Gyaku-juji-jime | Reverse Cross Lock

Gyaku-juji-jime is the reverse of a normal cross lock. The difference between its parent, Name-juji-jime, and the reverse cross choke is the hand positioning. In the normal cross lock, the thumbs sink into the opponent's lapel and the palms face the opponent. In the picture below, the attacker demonstrates the reverse cross lock. The palms are turned outwards before the fingers grip the opponent's collar.

In Brazilian Jiu Jitsu, it is referred to as the Front Collar choke. From Japanese, it is roughly translated to "inverse cross wringing".

Characteristics of the choke include:
    ⁃    The use of a gi
    ⁃    Versatile positions of execution, such as pulling guard on the opponent, gaining control of the sides, mounting the opponent, and standing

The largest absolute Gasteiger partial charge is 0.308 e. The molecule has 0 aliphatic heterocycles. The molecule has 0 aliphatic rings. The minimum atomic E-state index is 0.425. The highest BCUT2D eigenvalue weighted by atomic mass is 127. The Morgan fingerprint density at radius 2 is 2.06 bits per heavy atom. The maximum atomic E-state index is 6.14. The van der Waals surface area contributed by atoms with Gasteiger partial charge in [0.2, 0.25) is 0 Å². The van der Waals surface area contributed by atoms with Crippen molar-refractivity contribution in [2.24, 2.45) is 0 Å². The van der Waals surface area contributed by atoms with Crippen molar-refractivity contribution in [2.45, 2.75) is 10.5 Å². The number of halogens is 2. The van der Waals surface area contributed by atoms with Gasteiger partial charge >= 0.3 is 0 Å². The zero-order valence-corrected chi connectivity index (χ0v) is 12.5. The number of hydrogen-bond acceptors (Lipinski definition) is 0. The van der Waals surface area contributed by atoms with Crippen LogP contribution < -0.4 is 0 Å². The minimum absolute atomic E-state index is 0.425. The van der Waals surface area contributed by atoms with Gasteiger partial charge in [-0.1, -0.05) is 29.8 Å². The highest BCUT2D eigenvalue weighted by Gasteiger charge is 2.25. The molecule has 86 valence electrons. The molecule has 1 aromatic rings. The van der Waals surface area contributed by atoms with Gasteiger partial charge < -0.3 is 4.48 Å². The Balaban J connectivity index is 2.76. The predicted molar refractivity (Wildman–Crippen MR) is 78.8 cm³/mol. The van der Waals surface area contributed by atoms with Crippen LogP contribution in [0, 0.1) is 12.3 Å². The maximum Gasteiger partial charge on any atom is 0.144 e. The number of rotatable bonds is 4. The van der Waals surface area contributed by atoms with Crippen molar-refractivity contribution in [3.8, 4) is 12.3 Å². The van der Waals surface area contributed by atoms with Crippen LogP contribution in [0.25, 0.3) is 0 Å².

⁃    Pressure on the carotids, classifying this as a blood choke
    ⁃    Both hands sink the fingers in, palms up

 

In this set, the attacker has pulled the opponent into his guard. He shows the position of the hands for demonstration purposes (top left). This image shows how far his hands have to sink into the opponent's collar and that both thumbs are up (top right). The choke is situated (bottom left). The choke is applied when the elbows move away from the opponent and the forearms garret the neck (bottom right). For extra leverage, the attacker should breathe in and expand his torso.

 

Unless executed under proper instruction, please do not attempt this chokehold on your own! For more information on Judo or Jiu Jitsu, Ann Arbor Japanese Martial Arts Center is happy to answer your questions!
 


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